Pasatiempo - - IN OTHER WORDS -

Yanked from the stacks: Cra­dle of Crime The mur­der of Bugsy Siegel is a mo­ment frozen in time — the fa­mous Hol­ly­wood mob­ster, shot dead in his Los An­ge­les home, slumped over on a flo­ral-pat­terned sofa. Not pic­tured in the crime-scene pho­tos is his friend and as­so­ciate Alan Smi­ley, who was sit­ting next to him when he was killed. There is al­ways a story be­hind the story, and though this is a cel­e­brated piece of lore for those who adore Mafia mythol­ogy, Smi­ley was a real per­son with a fam­ily — namely a daugh­ter, Luellen, who grew up afraid of him. He was a mer­cu­rial and an­gry man who was so good at keep­ing se­crets that his daugh­ter was un­aware he was a known gang­ster un­til her teens, and even then, it took her many more years to ac­cept it as fact. Now in her six­ties, Luellen Smi­ley lives in Santa Fe. She is the au­thor of the self-pub­lished mem­oir Cra­dle of Crime: A Daugh­ter’s Trib­ute, which chron­i­cles the iden­tity cri­sis she en­tered a decade after her fa­ther’s death, as well as her in­ves­ti­ga­tion into the truth about his in­volve­ment with Siegel.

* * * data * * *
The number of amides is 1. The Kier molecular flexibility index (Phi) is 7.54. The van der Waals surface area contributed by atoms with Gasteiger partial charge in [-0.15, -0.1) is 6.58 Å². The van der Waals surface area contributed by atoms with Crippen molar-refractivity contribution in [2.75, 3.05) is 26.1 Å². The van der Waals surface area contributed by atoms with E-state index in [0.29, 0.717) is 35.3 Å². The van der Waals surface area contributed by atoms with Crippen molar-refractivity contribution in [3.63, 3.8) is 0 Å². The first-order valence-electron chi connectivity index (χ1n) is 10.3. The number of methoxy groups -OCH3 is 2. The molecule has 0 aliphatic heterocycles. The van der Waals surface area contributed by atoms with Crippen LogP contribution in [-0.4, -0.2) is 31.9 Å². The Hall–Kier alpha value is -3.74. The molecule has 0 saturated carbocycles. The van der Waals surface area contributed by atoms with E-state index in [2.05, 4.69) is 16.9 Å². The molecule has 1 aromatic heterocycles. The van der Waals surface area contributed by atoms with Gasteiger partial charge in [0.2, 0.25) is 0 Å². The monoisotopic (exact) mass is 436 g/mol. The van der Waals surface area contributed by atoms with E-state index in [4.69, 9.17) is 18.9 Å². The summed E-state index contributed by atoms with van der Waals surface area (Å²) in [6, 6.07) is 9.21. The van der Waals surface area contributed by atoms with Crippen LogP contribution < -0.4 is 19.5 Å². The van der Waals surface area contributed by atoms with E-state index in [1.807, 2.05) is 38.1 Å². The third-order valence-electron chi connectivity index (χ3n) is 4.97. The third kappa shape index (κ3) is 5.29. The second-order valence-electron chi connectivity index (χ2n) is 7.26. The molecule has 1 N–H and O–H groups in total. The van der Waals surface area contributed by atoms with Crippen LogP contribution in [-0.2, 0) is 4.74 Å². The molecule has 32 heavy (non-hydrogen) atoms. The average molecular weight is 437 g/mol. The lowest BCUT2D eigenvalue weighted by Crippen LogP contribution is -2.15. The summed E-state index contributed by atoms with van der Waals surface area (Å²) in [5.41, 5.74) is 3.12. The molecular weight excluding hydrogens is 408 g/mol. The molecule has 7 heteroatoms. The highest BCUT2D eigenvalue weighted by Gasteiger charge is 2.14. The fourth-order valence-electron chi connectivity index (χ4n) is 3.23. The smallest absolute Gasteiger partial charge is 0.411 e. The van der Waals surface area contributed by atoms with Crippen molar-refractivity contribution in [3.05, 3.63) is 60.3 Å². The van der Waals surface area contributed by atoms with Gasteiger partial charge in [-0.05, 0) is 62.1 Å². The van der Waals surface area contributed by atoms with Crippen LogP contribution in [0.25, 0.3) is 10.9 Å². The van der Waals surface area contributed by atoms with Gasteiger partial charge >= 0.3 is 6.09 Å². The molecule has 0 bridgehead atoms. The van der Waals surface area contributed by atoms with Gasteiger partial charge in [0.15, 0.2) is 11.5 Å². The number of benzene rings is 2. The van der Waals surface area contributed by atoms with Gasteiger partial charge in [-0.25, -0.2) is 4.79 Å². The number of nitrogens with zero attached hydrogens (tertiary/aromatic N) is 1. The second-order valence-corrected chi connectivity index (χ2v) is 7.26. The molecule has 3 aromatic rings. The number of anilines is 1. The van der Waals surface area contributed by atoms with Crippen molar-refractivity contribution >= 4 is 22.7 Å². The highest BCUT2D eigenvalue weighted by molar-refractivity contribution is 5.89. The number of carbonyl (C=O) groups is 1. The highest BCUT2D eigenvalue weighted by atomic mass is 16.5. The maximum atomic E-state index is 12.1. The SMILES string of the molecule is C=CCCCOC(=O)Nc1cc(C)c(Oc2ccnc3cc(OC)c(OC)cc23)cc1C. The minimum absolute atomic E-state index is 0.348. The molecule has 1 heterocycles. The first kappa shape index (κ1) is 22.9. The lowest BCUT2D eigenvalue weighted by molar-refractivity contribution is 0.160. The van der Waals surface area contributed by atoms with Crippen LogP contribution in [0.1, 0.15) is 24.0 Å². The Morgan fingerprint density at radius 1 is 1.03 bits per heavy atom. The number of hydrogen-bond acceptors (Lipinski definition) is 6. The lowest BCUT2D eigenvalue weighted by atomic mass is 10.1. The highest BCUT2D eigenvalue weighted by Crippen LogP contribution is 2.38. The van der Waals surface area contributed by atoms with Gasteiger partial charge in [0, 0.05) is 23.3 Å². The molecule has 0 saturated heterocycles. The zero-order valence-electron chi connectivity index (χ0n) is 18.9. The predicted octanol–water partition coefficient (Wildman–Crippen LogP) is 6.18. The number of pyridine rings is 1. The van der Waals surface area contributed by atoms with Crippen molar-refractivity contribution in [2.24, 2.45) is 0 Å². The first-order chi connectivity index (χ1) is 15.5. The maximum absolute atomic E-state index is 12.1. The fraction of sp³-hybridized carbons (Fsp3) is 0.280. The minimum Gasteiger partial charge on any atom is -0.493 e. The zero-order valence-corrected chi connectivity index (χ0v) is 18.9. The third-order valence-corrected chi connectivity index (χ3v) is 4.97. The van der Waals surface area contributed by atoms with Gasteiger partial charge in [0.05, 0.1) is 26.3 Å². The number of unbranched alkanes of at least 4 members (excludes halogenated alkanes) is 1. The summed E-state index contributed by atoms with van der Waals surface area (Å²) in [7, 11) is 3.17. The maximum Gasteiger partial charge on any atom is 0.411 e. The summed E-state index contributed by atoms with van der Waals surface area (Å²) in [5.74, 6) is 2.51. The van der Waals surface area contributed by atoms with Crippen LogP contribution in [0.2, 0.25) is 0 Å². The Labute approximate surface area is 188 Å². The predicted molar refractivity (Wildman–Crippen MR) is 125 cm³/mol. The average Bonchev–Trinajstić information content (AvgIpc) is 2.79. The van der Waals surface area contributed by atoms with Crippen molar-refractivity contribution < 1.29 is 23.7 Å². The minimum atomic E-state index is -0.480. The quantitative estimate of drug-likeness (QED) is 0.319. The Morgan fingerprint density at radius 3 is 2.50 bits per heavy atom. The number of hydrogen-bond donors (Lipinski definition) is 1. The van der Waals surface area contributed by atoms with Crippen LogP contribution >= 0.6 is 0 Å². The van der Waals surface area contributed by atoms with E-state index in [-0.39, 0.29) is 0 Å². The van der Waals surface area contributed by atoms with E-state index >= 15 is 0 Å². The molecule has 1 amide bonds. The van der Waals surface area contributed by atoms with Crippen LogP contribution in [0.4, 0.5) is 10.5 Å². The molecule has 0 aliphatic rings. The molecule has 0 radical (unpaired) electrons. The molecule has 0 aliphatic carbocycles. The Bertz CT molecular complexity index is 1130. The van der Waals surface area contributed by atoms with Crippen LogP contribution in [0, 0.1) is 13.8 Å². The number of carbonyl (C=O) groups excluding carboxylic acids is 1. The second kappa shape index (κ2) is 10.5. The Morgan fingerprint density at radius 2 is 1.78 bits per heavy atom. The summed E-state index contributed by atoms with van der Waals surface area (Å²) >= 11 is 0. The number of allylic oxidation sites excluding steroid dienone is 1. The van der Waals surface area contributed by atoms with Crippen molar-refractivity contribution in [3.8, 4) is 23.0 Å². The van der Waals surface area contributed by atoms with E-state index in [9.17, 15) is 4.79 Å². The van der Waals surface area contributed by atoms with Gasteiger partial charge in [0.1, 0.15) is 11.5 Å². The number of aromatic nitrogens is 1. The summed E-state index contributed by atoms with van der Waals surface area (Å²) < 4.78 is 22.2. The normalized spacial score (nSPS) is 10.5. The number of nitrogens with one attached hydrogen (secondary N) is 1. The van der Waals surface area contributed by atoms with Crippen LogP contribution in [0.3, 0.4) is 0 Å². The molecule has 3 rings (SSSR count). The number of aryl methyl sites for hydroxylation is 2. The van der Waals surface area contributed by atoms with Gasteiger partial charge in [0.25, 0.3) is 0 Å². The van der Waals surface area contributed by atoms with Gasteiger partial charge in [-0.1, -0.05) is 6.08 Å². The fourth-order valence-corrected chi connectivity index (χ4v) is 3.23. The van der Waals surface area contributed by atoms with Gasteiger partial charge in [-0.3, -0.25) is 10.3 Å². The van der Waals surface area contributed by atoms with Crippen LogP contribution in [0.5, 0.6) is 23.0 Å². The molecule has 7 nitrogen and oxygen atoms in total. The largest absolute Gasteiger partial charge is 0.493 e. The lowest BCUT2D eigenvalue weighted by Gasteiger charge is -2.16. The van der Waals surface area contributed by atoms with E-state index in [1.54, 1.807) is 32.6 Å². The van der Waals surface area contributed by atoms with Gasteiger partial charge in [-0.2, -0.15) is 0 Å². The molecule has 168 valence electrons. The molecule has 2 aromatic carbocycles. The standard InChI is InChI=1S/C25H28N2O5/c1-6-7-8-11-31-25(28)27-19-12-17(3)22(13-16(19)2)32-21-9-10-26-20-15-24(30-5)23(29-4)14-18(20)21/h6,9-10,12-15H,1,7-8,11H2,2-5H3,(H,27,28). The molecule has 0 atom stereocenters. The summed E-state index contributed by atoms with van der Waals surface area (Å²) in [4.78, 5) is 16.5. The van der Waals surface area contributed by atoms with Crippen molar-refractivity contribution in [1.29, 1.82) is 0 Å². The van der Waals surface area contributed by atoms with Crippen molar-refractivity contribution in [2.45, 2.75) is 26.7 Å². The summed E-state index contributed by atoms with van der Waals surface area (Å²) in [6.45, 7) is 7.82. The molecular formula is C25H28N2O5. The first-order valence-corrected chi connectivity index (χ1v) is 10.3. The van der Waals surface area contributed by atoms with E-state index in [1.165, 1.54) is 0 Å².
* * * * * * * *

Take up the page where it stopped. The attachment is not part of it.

Smi­ley is ea­ger to tell her side of the story, and though she does not glam­or­ize her fam­ily’s crim­i­nal his­tory, she is ob­vi­ously aware that her book has a ready-made fol­low­ing. Smi­ley’s prose veers to­ward the pur­ple, which can ei­ther test a reader’s pa­tience or sat­isfy oth­ers’ thirst for vivid de­tails. “Meyer turned around, sized me up, and we took off with a jolt,” she writes of see­ing mob­ster Meyer Lan­sky in Florida when she was a young adult. “His face was a his­tor­i­cal map. The lines curved like moun­tain roads and the bridge of his nose twisted like a tree branch. His eyes were un­flinch­ing like my Dad’s.” Cra­dle of Crime: A Daugh­ter’s Trib­ute is avail­able on Ama­zon. — Jen­nifer Levin

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